Pregnancy can have all kinds of effects on your body. You’re supporting a growing life, and your body has to adjust. While there can be plenty of positives to being pregnant, many women experience aches, pains, and inconveniences too. Urinary Pregnancy Incontinence during pregnancy or after birth is a common problem. This is usually due to the weight of the baby weakening the pelvic floor muscles, as well as the strain of giving birth. Incontinence during pregnancy is often the first time many women experience this issue, and it can be tough to deal with. Being knowledgeable about the causes and how to face the problem can help you.
Incontinence During Pregnancy
Urinary incontinence is the most common type of incontinence to affect mothers, with up to 50% of childbearing women experiencing it by age 40. Experiencing it during pregnancy or after birth is extremely common. During pregnancy, the most common cause of incontinence is the pelvic floor muscles weakening due to the weight of the growing pregnancy. This can mean that you experience some urinary leakage when you cough or sneeze, laugh, exercise or move suddenly. The pelvic floor muscles help to support your uterus and play a part in controlling your bladder, which is why you can experience incontinence when they relax. The muscles also relax to prepare for delivery of the baby, so the problem is often temporary.
Urinary Incontinence After Birth
Many women also find that they experience stress incontinence after the birth of their baby. If you experienced incontinence during the pregnancy, you’re more likely to experience it after the birth too. Almost half of women have some urinary incontinence after birth, so it’s not uncommon. Some circumstances during the birth can make postnatal incontinence more likely too, such as it taking a long time to push the baby out or the use of forceps. Having an epidural can mean it’s hard to tell when you need to go to the toilet and the catheter inserted can mean it’s difficult to control your bladder. However, you should have a nurse to help you, and this should improve in the first few days after the birth.
Addressing problems with incontinence during pregnancy or after birth can be difficult to deal with. Many women find it an embarrassing subject to talk about, particularly with family and friends. However, a large number of women even are also hesitant to talk about it with a doctor, nurse or midwife. According to NCT, 38% of women are embarrassed about raising the issue with a health professional. Although it can feel uncomfortable to talk about, speaking to someone about incontinence helps you to get the advice and assistance you need.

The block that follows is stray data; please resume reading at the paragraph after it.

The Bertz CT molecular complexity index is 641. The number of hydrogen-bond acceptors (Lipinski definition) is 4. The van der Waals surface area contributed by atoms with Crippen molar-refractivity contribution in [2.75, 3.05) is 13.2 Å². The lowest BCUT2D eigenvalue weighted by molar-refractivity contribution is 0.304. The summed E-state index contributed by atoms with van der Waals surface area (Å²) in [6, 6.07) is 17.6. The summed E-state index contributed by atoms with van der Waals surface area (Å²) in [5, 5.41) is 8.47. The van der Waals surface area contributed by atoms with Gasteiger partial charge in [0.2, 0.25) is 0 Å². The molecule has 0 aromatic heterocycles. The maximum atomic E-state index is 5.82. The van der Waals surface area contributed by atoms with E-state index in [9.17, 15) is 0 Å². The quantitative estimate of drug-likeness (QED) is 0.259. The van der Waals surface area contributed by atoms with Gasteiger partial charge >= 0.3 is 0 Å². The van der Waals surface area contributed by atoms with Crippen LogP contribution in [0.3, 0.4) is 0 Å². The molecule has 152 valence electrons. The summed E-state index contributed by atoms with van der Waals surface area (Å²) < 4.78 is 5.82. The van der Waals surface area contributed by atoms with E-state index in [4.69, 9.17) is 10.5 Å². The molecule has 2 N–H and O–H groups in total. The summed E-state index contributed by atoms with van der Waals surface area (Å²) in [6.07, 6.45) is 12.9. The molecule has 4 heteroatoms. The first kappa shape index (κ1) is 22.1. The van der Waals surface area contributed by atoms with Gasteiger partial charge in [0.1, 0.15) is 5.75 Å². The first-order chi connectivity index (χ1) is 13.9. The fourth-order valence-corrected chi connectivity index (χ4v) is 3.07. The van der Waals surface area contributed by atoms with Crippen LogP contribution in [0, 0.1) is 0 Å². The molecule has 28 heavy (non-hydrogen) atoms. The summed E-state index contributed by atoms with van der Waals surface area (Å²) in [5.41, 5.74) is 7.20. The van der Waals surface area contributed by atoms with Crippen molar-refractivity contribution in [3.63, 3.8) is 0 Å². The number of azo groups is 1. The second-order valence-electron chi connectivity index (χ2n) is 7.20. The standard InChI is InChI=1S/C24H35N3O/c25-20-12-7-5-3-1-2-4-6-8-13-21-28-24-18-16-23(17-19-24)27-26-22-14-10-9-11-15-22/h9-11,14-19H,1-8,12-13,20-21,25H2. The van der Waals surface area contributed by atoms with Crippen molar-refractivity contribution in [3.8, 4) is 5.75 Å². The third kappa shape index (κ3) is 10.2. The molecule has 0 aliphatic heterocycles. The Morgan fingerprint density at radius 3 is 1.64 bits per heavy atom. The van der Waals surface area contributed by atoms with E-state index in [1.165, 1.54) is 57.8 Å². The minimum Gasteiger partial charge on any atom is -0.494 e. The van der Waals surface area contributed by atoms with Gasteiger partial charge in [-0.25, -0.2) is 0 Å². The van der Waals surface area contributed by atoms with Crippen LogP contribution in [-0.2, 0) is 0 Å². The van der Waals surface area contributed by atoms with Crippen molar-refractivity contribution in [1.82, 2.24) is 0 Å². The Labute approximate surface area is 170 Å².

Exercising Pelvic Floor Muscles
One of the recommended actions to take for incontinence caused by pregnancy and childbirth is to exercise the pelvic floor muscles. This helps to strengthen them to give better control over the bladder. These can be done during pregnancy, as well as afterwards. After a vaginal birth, you can perform them as soon as possible, although you might want to start gently. If you have a caesarean, or your birth involved the use of forceps or ventouse, you should wait until you no longer have a catheter and are passing urine normally.
Incontinence Products That Can Help
While pelvic floor exercises can help you to deal with incontinence during pregnancy and after birth, they won’t solve the problem right away. Sometimes, incontinence might go away within a few weeks. For others, it could be an issue that lasts months, or it can become something that affects you long-term. Managing the symptoms of incontinence can feel difficult and embarrassing. It might cause you to limit where you go and what you do, which you could already be doing anyway due to pregnancy or caring for a newborn.
To make it easier to manage a problem with incontinence, you can benefit from using a range of products. For example, many women find discreet pads that fit into their underwear to be useful. You might also want to use special underwear for extra convenience. These products can help to protect you from any leakage you might experience during everyday activities. You might also find it useful to carry wet wipes with you to help you stay fresh.
Incontinence during pregnancy and after birth is usually a temporary issue. However, finding ways to address it will help you to feel more confident and have practical solutions you can use to deal with it and treat it.